Whether you are a bread lover or not, left-over breads become part of our dining cycle. It is bread life’s own journey. Breads are either consumed immediately or they start to rot. Before they do (rot), there are a lot of ways we can consider and do to lengthen their lives. And yes, ultimately be digested, well, yeah, eaten.
Bread, bread, bread. There are some that become stone-hard if not devoured within the day of purchase, some during the first two hours after baking. The notorious ones are those from our local bakeries. Pandesal in my home-country, the Philippines, is one; pita bread or khobz in Saudi Arabia is another. They just loved that immediate attention or else, they begin to think about moving to the other side of their life. Such brats, aren’t they?
To beat them from saying goodbye too soon, they can be revived as croutons for salads. Simply dice them and sprinkle with butter or olive oil, put in the hot oven for a few minutes or till they are a bit crisp and there you have them! I do this almost always, in fact, I peep at left-over breads imagining croutons for salad.
Pita bread croutons are used mostly in Fattoush salads in the Middle East. Pita croutons are good as crispy snacks as well.
Below are some other ways you can revive left-over breads:
- French toast. Dip sliced white bread with egg and milk mixture and lightly fry them with butter. Serve with (pancake) syrup for breakfast. You can add cinnamon with the egg-milk mixture for a tastier French toast.
- Filipinos make biscocho (Spanish term for biscuit) out of left-over sliced white bread by spreading with butter or margarine and sprinkling them with sugar and then baking them for about 10 mins over medium heat. Biscochos are good with coffee or tea and are locally available in bakeries and supermarkets.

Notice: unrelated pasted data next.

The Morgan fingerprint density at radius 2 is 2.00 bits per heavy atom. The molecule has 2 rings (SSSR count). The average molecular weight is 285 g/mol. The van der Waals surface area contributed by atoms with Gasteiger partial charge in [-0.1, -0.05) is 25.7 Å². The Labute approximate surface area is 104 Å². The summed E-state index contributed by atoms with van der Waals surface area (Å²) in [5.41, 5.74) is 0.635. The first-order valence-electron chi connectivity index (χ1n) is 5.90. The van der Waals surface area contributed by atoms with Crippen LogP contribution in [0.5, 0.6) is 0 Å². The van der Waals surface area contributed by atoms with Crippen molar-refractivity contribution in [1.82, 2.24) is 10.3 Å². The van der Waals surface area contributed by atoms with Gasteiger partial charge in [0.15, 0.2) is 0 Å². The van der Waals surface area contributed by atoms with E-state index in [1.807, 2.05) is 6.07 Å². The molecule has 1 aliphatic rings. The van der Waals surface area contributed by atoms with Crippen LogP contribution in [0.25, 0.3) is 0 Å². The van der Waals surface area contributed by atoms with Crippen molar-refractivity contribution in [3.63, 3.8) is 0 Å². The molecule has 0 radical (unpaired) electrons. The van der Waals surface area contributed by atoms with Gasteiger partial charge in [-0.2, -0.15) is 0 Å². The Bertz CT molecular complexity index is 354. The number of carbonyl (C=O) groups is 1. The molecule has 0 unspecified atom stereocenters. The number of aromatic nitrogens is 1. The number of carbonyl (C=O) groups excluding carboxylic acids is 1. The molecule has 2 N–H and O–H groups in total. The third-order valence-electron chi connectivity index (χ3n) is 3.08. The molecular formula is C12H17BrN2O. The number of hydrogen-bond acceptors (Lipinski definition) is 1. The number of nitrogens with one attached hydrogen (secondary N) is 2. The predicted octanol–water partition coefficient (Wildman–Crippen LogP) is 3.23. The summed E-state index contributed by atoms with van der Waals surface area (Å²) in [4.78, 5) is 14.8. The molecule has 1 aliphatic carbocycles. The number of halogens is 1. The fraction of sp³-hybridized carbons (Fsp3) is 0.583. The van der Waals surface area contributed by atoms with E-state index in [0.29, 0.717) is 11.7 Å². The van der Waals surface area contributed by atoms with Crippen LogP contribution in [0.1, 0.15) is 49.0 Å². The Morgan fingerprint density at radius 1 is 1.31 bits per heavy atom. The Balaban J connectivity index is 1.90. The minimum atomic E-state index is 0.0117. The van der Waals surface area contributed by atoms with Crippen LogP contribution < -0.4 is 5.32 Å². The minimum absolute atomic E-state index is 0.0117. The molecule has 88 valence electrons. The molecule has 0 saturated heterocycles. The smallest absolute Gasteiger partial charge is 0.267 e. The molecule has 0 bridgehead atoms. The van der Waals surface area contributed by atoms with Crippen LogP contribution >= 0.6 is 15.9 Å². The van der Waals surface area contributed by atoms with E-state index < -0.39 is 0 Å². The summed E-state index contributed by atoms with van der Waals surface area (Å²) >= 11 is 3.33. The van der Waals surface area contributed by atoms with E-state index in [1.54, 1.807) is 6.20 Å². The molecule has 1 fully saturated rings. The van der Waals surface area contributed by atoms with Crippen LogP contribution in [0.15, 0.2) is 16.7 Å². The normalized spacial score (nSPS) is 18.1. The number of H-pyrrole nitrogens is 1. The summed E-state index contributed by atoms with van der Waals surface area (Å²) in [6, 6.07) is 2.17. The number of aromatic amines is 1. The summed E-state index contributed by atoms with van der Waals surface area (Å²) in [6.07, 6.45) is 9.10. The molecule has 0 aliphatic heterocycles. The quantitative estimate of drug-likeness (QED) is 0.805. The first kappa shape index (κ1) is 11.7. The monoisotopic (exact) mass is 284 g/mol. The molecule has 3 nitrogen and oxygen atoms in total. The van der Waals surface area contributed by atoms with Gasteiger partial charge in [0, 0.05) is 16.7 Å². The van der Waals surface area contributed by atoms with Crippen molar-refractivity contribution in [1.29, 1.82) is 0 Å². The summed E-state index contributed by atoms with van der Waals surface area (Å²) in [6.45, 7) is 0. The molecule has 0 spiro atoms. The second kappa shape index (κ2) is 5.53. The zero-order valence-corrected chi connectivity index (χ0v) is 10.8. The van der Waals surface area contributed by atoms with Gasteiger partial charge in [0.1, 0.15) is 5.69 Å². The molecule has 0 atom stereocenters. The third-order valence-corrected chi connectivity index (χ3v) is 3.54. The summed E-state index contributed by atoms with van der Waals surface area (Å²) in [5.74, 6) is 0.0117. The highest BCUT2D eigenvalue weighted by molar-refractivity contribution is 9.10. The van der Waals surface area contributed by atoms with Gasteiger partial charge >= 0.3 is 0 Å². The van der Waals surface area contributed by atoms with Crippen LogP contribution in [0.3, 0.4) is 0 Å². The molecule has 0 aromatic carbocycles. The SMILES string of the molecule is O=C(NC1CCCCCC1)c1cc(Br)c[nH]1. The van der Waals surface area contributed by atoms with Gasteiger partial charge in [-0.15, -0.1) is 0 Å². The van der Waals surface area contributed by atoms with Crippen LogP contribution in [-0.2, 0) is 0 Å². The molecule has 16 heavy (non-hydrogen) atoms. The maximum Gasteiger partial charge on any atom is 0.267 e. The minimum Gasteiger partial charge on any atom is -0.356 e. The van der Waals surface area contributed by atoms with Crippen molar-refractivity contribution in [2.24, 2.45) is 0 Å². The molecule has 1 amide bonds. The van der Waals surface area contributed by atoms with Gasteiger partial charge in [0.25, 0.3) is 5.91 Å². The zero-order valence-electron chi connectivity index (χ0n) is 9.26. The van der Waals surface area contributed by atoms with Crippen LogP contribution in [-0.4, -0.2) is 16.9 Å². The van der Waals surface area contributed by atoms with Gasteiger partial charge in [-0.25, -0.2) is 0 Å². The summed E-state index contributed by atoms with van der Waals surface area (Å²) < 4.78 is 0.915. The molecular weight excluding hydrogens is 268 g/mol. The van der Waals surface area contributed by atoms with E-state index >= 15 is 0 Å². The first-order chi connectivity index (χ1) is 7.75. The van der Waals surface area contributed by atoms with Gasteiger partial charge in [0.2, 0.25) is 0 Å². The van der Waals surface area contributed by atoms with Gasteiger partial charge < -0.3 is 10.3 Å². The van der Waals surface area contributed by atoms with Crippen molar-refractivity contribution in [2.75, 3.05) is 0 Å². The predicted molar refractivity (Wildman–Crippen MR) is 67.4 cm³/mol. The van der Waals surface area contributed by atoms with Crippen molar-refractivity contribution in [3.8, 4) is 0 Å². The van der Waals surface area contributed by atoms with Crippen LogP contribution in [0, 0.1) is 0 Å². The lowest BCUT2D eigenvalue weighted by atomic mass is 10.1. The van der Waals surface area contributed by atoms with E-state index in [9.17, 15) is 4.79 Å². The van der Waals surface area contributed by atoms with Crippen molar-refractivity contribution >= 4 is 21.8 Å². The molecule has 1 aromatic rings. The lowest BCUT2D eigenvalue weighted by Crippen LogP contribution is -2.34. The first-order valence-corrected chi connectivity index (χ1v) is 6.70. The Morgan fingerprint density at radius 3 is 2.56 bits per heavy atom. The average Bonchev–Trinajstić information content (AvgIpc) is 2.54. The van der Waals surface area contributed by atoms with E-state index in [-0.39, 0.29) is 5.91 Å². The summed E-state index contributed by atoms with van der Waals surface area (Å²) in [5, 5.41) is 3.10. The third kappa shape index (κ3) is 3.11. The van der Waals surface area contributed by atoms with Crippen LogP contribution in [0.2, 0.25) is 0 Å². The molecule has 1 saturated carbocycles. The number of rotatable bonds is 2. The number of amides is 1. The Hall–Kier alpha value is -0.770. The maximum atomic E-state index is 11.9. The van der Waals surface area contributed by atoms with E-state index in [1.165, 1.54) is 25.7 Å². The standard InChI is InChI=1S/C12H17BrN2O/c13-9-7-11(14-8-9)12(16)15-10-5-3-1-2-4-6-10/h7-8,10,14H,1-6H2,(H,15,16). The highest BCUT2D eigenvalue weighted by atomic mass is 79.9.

- Bread crumbs. Bake sliced white bread till crisp, then pound them. You can even rub one against another and you will make fine bread crumbs in the process. That, of course, requires time, if not patience.
- Zaatar bites. Cut pita bread in quarters, sprinkle them with olive oil and zaatar (dried oregano) and bake them for a few minutes over medium heat. Eat them as is – with coffee, tea or any of your favorite cold drinks.
- Fatteh. The same croutons from diced pita bread can be used in this delicious dish.
- Thareed. Although fresh khobz is recommended for this dish, day-old ones do not hurt because the sauce from the dish will soften the bread and the taste remains the same.
Did I tell you that I also am a quilter? I love scrap fabrics, I collect them, and I come up with a quilt from scraps. Saving left-overs – bread or otherwise, foodie or not, I just love giving life to what others might see as useless.
It’s rejuvenating – for me and for my scraps and left-overs.